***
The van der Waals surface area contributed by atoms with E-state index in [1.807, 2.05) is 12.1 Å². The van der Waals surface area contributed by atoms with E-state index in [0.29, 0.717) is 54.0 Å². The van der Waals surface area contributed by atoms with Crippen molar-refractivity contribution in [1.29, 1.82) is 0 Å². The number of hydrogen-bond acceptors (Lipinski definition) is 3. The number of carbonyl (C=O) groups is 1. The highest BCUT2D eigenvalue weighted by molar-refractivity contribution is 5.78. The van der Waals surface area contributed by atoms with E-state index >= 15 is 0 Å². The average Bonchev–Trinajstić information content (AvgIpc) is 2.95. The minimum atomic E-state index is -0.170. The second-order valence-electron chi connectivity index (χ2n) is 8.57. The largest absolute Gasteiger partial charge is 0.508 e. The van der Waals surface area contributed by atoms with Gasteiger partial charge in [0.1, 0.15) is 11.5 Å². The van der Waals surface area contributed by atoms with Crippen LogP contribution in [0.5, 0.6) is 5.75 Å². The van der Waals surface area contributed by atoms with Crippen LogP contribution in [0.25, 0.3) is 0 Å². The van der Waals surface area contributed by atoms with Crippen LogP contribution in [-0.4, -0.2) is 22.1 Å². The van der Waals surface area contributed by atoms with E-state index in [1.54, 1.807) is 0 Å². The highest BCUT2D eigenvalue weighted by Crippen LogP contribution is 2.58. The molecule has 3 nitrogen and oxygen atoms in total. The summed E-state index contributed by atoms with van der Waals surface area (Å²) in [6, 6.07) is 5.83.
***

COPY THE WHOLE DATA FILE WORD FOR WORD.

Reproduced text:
The van der Waals surface area contributed by atoms with E-state index in [1.807, 2.05) is 12.1 Å². The van der Waals surface area contributed by atoms with E-state index in [0.29, 0.717) is 54.0 Å². The van der Waals surface area contributed by atoms with Crippen molar-refractivity contribution in [1.29, 1.82) is 0 Å². The number of hydrogen-bond acceptors (Lipinski definition) is 3. The number of carbonyl (C=O) groups is 1. The highest BCUT2D eigenvalue weighted by molar-refractivity contribution is 5.78. The van der Waals surface area contributed by atoms with E-state index >= 15 is 0 Å². The average Bonchev–Trinajstić information content (AvgIpc) is 2.95. The minimum atomic E-state index is -0.170. The second-order valence-electron chi connectivity index (χ2n) is 8.57. The largest absolute Gasteiger partial charge is 0.508 e. The van der Waals surface area contributed by atoms with Gasteiger partial charge in [0.1, 0.15) is 11.5 Å². The van der Waals surface area contributed by atoms with Crippen LogP contribution in [0.5, 0.6) is 5.75 Å². The van der Waals surface area contributed by atoms with Crippen LogP contribution in [0.25, 0.3) is 0 Å². The van der Waals surface area contributed by atoms with Crippen LogP contribution in [-0.4, -0.2) is 22.1 Å². The van der Waals surface area contributed by atoms with E-state index in [1.54, 1.807) is 0 Å². The highest BCUT2D eigenvalue weighted by Crippen LogP contribution is 2.58. The molecule has 3 nitrogen and oxygen atoms in total. The summed E-state index contributed by atoms with van der Waals surface area (Å²) in [6, 6.07) is 5.83.